Now that vaccine is available, mass vaccination could be expected to bring Covid-19 under control. However, it will be useful to note that the current pandemic known as the novel coronavirus or Covid-19 is not the first nor would be the last one. The first two decades of the 21st Century have witnessed five other pandemics: SARS (2002-03), H1N1 Influenza (2009), swine influenza (2009), MERS or Middle-east Respiratory Syndrome (2009) and ZIKA (2013). But Covid-19 is the worst, only comparable to the Spanish flu that occurred a century ago in 1918 and infected an estimated 500 million people and killed an estimated 20-50 millions. Climatologists are of the view that with the warming up of the globe, several of the dormant viruses could get activated and lead to similar pandemic. This calls for putting in place adequate health infrastructure and properly trained health personnel in the State on a firm footing.
The other important factor that necessitates heavy investment on human development, i.e., on health and education is that more than half (52%) of Assam’s population are below the age of 25. What is more, Assam is one among the four most malnourished States in India, according to a recent study (for children below the age of 5) by the Lancet Child and Health. This means that the State should adequately invest in human development to reap the demographic dividend, the opportunity for which will not exist beyond a decade or two. This requires high priority on investment on human development as a State policy.
Covid-19 and the following lockdown and similar restrictions on economic and social activities have also brought to the fore that we can live with much fewer goods and services. This has a lesson for our development policy. It is not vague growth but the people and their basic needs as also climate compliant activities should be at the centre of development policy.
Assam is a resource-endowed State with fertile soil, water, forest and mines and minerals. As the Shukla Commission Report (1997) puts, “It has vast natural resources in its biodiversity and water wealth. These should be suitably exploited to raise living standards and the quality of life of all the people, with equity and safeguards to prevent degradation of the natural and socio-cultural environment.” But for lack of proper policy thrusts on harnessing them for the State’s development, these have become more a bane than blessing. For example, the rivers and numerous water-bodies of the State, if harnessed properly, could contribute to irrigation, power generation, fisheries, etc. Instead, floods cause enormous loss of assets and human lives year after year. Because of wanton destruction of forests, hills and hillocks, it has led to land degradation and adverse impact on climate.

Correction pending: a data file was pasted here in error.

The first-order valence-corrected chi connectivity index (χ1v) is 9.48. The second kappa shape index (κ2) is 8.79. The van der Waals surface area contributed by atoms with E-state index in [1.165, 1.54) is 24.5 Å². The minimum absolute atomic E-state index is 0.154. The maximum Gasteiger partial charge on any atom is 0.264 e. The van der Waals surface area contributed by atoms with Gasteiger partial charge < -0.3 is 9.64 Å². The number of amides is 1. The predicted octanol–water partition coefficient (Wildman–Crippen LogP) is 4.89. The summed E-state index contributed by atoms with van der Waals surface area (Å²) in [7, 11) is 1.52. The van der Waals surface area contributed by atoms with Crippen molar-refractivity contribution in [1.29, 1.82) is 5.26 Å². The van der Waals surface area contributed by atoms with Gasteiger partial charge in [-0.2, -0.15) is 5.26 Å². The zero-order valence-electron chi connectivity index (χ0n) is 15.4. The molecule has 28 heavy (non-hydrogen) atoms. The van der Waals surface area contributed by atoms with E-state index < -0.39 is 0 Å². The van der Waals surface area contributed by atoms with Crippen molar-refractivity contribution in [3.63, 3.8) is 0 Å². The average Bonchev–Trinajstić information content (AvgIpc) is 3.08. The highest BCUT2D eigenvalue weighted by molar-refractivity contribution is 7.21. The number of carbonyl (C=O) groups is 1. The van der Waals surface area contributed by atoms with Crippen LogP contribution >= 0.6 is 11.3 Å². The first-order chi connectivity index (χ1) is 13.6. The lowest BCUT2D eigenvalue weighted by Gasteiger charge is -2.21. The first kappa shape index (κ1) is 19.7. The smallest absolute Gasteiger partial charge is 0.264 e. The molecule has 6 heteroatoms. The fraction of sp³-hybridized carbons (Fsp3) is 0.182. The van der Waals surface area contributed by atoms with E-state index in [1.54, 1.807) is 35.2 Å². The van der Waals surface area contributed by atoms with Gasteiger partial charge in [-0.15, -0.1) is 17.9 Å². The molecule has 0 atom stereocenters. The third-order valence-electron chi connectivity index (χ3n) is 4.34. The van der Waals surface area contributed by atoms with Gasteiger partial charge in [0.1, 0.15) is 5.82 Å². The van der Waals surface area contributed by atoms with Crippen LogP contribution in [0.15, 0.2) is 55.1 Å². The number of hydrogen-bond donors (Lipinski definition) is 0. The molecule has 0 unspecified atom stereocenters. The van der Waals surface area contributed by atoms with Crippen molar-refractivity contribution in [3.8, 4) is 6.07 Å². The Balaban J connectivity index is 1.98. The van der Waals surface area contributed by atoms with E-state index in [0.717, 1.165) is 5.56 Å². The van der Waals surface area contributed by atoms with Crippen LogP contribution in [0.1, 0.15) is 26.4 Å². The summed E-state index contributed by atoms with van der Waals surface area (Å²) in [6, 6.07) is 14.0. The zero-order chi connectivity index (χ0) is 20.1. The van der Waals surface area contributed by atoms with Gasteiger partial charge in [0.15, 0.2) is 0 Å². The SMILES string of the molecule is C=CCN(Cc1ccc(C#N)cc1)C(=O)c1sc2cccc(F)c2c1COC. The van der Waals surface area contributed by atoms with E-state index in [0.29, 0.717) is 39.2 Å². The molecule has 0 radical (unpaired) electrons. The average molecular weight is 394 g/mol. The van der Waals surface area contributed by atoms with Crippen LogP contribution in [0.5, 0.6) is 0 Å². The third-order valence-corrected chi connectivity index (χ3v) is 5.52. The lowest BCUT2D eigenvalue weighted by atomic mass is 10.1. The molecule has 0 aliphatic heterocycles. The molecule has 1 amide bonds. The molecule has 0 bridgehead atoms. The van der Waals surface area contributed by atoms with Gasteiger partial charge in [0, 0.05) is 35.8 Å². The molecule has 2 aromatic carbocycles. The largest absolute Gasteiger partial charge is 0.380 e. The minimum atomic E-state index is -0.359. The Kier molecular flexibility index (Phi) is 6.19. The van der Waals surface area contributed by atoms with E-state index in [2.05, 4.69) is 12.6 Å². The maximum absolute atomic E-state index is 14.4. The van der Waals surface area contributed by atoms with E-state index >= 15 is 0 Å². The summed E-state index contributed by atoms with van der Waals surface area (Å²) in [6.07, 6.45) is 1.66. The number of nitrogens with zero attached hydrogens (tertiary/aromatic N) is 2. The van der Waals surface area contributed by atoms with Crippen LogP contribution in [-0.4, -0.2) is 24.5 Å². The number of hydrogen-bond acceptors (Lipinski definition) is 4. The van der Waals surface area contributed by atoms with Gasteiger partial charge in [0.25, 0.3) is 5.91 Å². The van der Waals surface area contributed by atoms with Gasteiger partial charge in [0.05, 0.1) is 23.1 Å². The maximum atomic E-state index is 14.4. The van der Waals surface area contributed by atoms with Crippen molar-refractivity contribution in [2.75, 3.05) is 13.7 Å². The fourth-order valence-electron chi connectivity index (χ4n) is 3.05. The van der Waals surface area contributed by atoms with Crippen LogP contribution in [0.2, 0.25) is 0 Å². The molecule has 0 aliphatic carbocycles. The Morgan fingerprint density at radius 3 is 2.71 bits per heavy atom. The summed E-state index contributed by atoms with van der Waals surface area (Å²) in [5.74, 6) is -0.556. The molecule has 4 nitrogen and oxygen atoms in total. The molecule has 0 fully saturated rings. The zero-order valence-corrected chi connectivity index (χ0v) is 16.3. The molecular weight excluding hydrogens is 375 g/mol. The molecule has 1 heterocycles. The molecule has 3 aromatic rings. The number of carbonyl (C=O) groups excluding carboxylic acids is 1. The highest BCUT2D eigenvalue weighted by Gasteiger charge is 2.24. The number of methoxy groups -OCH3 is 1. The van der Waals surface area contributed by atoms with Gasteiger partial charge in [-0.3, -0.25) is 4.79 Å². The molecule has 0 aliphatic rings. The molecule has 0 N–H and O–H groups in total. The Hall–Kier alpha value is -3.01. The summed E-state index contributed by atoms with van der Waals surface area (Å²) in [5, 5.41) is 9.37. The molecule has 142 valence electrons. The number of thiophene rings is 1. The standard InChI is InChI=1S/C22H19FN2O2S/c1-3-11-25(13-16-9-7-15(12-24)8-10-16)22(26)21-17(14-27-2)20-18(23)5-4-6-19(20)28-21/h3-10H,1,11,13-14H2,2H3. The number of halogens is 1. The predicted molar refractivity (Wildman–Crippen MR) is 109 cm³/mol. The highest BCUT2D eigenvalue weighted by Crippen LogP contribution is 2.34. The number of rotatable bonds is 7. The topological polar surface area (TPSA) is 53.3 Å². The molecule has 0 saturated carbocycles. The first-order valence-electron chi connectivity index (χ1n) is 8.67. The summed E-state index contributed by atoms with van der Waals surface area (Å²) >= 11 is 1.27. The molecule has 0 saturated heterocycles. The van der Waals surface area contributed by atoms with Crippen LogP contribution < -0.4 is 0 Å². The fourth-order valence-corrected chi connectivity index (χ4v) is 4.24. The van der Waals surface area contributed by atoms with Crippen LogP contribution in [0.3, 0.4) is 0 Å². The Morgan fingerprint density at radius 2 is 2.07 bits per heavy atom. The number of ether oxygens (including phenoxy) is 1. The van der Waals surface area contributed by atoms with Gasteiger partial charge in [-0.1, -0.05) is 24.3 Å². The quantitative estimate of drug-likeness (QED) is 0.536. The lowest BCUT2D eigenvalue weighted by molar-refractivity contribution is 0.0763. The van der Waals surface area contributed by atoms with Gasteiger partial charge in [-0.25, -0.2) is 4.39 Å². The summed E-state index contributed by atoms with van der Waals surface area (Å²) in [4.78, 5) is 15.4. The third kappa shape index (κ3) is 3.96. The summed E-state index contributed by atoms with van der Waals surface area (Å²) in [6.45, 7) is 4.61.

Nevertheless, an elaborate study carried out years ago, using the input-output model, brought out the fact that most industrial activities that came up in India are basically resource-based and agro and small and household industries. Upgrade of technology and innovations with proper market linkage could substantially augment income and employment. Similarly, thrust on creating hubs for quality education and health services could leverage its centrality in location in the Northeast. Addressing effectively the negative externality of natural resources such as flood would arrest the loss of lives and property at one level and conservation of natural resources.
Such activities together with a thrust on access to basic needs such as clean air and environment, decent jobs, food, drinking water, health and sanitation, education, shelter, electricity and clean cooking fuel which are a sine qua non for a decent life to live should form the core of a post-Covid development strategy.